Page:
How to Tell a True War Story Topics for Further Study
by Tim O’Brien

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Topics for Further Study

(Short Stories for Students)

Investigate the incident that has come to be known as the My Lai massacre. Summarize the events that occurred in My Lai. Using your summary and research, try to determine why such an incident might happen and what affect it had on popular opinion about the Vietnam War.

Read Bao Ninh’s The Sorrow of War, a book by a former North Vietnamese soldier. Compare and contrast the story that Bao Ninh tells with the stories in The Things They Carried.

Watch the movies The Green Berets (1968) and Platoon (1986). What are some of the reasons for such different portrayals of the Vietnam War? Using O’Brien’s criteria, are either of these movies a ‘‘true’’ war story?

Read Tim O’Brien’s memoir If I Die in a Combat Zone, Box Me Up and Ship Me Home, and the rest of the stories in The Things They Carried. Can you find some of the sources for O’Brien’s fiction in his own experiences? How does reading ‘‘How to Tell a True War Story’’ affect your reading of memoir?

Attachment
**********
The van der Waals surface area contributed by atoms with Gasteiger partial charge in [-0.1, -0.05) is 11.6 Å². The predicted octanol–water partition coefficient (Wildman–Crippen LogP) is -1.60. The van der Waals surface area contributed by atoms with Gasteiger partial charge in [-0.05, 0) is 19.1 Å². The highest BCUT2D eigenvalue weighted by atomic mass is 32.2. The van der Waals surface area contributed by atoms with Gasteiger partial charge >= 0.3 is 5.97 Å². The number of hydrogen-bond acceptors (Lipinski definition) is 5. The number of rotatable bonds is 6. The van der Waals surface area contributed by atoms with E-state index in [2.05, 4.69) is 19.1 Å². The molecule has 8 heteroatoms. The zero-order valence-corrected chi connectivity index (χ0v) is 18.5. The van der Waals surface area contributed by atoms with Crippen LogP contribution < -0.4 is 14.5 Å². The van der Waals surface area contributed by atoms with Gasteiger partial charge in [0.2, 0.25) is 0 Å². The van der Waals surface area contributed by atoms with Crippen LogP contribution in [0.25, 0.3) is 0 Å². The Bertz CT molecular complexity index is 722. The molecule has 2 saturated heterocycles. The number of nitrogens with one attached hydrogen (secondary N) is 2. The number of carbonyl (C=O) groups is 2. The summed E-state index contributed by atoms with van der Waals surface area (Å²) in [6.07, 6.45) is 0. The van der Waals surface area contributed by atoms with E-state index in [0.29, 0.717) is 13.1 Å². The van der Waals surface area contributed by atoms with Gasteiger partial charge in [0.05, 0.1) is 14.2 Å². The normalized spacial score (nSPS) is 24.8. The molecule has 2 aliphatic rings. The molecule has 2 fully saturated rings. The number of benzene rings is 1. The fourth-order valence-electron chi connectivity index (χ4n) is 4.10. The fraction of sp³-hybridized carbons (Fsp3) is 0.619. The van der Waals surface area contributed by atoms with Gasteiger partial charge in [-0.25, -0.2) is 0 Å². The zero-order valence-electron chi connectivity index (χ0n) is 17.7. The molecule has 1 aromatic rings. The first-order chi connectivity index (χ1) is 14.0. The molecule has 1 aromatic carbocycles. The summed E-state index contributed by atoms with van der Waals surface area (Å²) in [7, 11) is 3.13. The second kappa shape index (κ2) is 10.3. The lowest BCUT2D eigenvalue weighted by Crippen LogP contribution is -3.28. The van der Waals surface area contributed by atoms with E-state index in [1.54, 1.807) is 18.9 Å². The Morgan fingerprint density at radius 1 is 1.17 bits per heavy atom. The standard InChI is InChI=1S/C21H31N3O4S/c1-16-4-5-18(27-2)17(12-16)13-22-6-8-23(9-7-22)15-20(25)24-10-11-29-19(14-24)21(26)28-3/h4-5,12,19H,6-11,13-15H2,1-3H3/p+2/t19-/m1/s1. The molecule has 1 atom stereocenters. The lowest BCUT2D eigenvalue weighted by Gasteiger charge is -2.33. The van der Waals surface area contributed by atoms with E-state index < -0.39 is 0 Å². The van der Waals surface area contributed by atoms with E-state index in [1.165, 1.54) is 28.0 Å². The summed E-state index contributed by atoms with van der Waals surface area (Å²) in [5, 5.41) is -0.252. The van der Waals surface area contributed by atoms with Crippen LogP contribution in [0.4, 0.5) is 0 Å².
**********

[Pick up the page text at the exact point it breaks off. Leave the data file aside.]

Read All Quiet on the Western Front by Erich Maria Remarque and do some brief research on the First World War. Does Remarque’s story classify as a ‘‘true’’ war story? Why or why not?

O’Brien distinguishes between happening-truth and story-truth. What do you think he means by this? What role does fiction play in presenting the ‘‘truth’’ of the Vietnam War?

Michael Herr’s 1977 book Dispatches is another work that blurs the distinction between fiction and nonfiction. Originally written as a work of journalism, Herr later described the book as fiction. What do you think qualifies the book as what has come to be known as the ‘‘new’’ journalism? Why do you think it can also be called a work of fiction? What other recent memoirs or biographies have continued to blur the line between fiction and non-fiction?